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Posted by: srichardbellrock ( )
Date: September 11, 2017 02:36PM

“The Church is true” is a statement I learned to make as a child; I learned to repeat the phrase mechanically before I had the cognitive wherewithal to evaluate the meaning of it. It is not a sentence about which I can say I honestly know what it means; it seems to me now to be essentially meaningless because it is, I think, a categorical error.

If I say “my daughter came home in a flood of tears” and you respond “really? I thought she came home on a train…” you have somehow missed the point of what I was trying to convey. Your error ought to be obvious. You treated the flood of tears and the train as though they are both the same sorts of things—as if they belong in the same category. Even though the train and the flood of tears might structurally fit into a sentence in exactly the same place, they change the meaning of the sentence by virtue of the fact that the flood of tears belongs to the category of emotional states, whereas the train belongs to the category of means of transportation.

A categorical error occurs when we conflate things that belong in one category with things that belong in another category. It was introduced by Gilbert Ryle (1949, The Concept of Mind. University of Chicago Press) as a way of resolving the issue of the relationship between mind and body. He suggested, contra Descartes, that mind and body belong to different categories.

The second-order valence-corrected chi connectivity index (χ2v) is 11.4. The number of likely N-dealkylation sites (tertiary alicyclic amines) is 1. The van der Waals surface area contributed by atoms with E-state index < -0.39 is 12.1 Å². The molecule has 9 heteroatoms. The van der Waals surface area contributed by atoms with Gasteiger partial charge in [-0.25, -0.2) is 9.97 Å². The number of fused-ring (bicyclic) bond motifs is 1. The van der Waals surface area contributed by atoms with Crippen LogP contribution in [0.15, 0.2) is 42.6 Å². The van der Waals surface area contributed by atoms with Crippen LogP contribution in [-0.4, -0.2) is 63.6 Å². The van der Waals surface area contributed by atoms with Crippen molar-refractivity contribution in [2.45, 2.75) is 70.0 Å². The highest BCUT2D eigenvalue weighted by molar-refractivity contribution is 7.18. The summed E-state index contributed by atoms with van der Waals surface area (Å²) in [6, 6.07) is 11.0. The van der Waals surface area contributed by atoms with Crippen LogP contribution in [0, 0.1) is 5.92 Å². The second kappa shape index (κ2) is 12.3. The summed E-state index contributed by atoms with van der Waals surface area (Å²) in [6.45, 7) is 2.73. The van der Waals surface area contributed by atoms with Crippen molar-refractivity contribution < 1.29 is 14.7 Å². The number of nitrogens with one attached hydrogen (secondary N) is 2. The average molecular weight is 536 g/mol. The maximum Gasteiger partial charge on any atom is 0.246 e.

There is a category of things that can potentially be true or false.

Ask yourself: What sorts of things can be true and false? Is a question true/false? Or a rock? Can a rock be true or false?
That category can be described as things that are representations of other things. Representations are things that are about something (usually something other than itself). Photographs, for example, are representations, because they are about something (a family, a party, a UFO…), books or films are about something. A memory, a belief or a proposition are all about something.